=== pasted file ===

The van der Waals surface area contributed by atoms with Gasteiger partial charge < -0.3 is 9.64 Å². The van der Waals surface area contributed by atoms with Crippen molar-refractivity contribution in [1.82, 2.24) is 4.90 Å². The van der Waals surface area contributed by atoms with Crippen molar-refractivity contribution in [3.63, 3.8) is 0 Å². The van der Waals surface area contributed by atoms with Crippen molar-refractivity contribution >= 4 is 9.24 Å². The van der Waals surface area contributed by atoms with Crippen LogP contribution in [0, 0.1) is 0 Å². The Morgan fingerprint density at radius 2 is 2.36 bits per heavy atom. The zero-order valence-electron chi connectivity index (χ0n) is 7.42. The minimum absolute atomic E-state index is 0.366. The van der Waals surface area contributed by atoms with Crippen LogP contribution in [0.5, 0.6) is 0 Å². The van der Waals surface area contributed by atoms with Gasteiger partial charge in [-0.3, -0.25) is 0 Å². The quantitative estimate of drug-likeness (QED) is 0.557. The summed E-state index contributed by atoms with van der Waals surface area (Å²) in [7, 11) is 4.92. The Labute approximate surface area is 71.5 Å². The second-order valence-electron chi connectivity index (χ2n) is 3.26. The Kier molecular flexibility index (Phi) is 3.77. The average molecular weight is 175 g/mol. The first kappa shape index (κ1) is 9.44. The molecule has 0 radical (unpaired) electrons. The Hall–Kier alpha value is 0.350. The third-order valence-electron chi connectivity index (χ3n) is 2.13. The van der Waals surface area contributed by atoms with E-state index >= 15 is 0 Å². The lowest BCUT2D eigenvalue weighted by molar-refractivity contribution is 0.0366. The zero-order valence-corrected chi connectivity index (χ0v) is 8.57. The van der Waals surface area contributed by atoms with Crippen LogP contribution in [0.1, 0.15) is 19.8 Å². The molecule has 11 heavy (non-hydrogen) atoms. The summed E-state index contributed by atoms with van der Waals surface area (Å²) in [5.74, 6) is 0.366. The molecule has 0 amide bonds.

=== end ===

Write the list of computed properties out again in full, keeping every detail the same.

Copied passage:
The van der Waals surface area contributed by atoms with Gasteiger partial charge < -0.3 is 9.64 Å². The van der Waals surface area contributed by atoms with Crippen molar-refractivity contribution in [1.82, 2.24) is 4.90 Å². The van der Waals surface area contributed by atoms with Crippen molar-refractivity contribution in [3.63, 3.8) is 0 Å². The van der Waals surface area contributed by atoms with Crippen molar-refractivity contribution >= 4 is 9.24 Å². The van der Waals surface area contributed by atoms with Crippen LogP contribution in [0, 0.1) is 0 Å². The Morgan fingerprint density at radius 2 is 2.36 bits per heavy atom. The zero-order valence-electron chi connectivity index (χ0n) is 7.42. The minimum absolute atomic E-state index is 0.366. The van der Waals surface area contributed by atoms with Crippen LogP contribution in [0.5, 0.6) is 0 Å². The van der Waals surface area contributed by atoms with Gasteiger partial charge in [-0.3, -0.25) is 0 Å². The quantitative estimate of drug-likeness (QED) is 0.557. The summed E-state index contributed by atoms with van der Waals surface area (Å²) in [7, 11) is 4.92. The Labute approximate surface area is 71.5 Å². The second-order valence-electron chi connectivity index (χ2n) is 3.26. The Kier molecular flexibility index (Phi) is 3.77. The average molecular weight is 175 g/mol. The first kappa shape index (κ1) is 9.44. The molecule has 0 radical (unpaired) electrons. The Hall–Kier alpha value is 0.350. The third-order valence-electron chi connectivity index (χ3n) is 2.13. The van der Waals surface area contributed by atoms with E-state index >= 15 is 0 Å². The lowest BCUT2D eigenvalue weighted by molar-refractivity contribution is 0.0366. The zero-order valence-corrected chi connectivity index (χ0v) is 8.57. The van der Waals surface area contributed by atoms with Crippen LogP contribution in [0.1, 0.15) is 19.8 Å². The molecule has 11 heavy (non-hydrogen) atoms. The summed E-state index contributed by atoms with van der Waals surface area (Å²) in [5.74, 6) is 0.366. The molecule has 0 amide bonds.